Like always, Vowell is very funny. Her writing blends her love of the subject, personal anecdotes of her research process, and of course, sarcasm....more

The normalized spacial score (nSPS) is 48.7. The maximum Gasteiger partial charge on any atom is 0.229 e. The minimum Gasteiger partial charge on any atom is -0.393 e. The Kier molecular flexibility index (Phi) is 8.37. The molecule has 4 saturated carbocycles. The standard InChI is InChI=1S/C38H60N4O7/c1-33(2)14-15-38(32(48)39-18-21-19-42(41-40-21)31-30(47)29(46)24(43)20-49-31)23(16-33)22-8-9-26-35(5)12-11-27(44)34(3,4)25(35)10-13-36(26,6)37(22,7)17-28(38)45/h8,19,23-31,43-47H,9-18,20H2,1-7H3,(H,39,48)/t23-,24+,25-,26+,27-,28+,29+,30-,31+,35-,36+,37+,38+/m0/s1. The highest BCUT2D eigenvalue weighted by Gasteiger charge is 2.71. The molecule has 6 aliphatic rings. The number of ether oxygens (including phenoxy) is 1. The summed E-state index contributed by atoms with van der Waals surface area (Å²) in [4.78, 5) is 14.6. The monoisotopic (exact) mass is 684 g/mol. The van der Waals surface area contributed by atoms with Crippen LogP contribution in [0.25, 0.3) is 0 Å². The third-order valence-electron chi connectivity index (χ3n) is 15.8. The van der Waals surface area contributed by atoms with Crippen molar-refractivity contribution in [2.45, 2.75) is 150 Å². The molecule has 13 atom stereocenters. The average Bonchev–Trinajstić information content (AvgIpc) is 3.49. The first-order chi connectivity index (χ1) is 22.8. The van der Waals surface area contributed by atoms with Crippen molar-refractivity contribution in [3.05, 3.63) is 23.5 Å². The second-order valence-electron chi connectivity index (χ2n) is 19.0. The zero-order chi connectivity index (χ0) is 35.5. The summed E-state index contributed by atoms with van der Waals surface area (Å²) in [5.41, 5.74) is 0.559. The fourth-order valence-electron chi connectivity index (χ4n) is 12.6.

Rachel Cusks’ most recent work, Outline, follows an English author’s time in Athens teaching a creative writing class. The novel is broken up into tenRachel Cusks’ most recent work, Outline, follows an English author’s time in Athens teaching a creative writing class. The novel is broken up into ten chapters, each centering on a different conversation the main character has with her friends, her students, and the people she meets during her time there. The main character herself is somewhat anonymous to the reader, rarely discusses herself directly, but things about herself and her life are revealed in these exchanges. You don’t get the normal narration of what the character thinks and feels except in relation to who she meets. You get an “outline.” If you like deep character studies and self-reflective narration, or even a complicated and evolving plot, then this isn’t your book. This is very much not your book. However, I found Outline palette-cleansing. The conversations are thoughtful and well-conceived and there are some interesting stories related to our narrator that will keep you on your toes. In one chapter, her writing class goes around the room and tells a story that involves an animal and one such story is riveting (I’m not going into detail here because it was one of the most surprising and heartbreaking segments of the book). If you are looking for a quick, yet literary and provocative read, then I recommend you check out Outline....more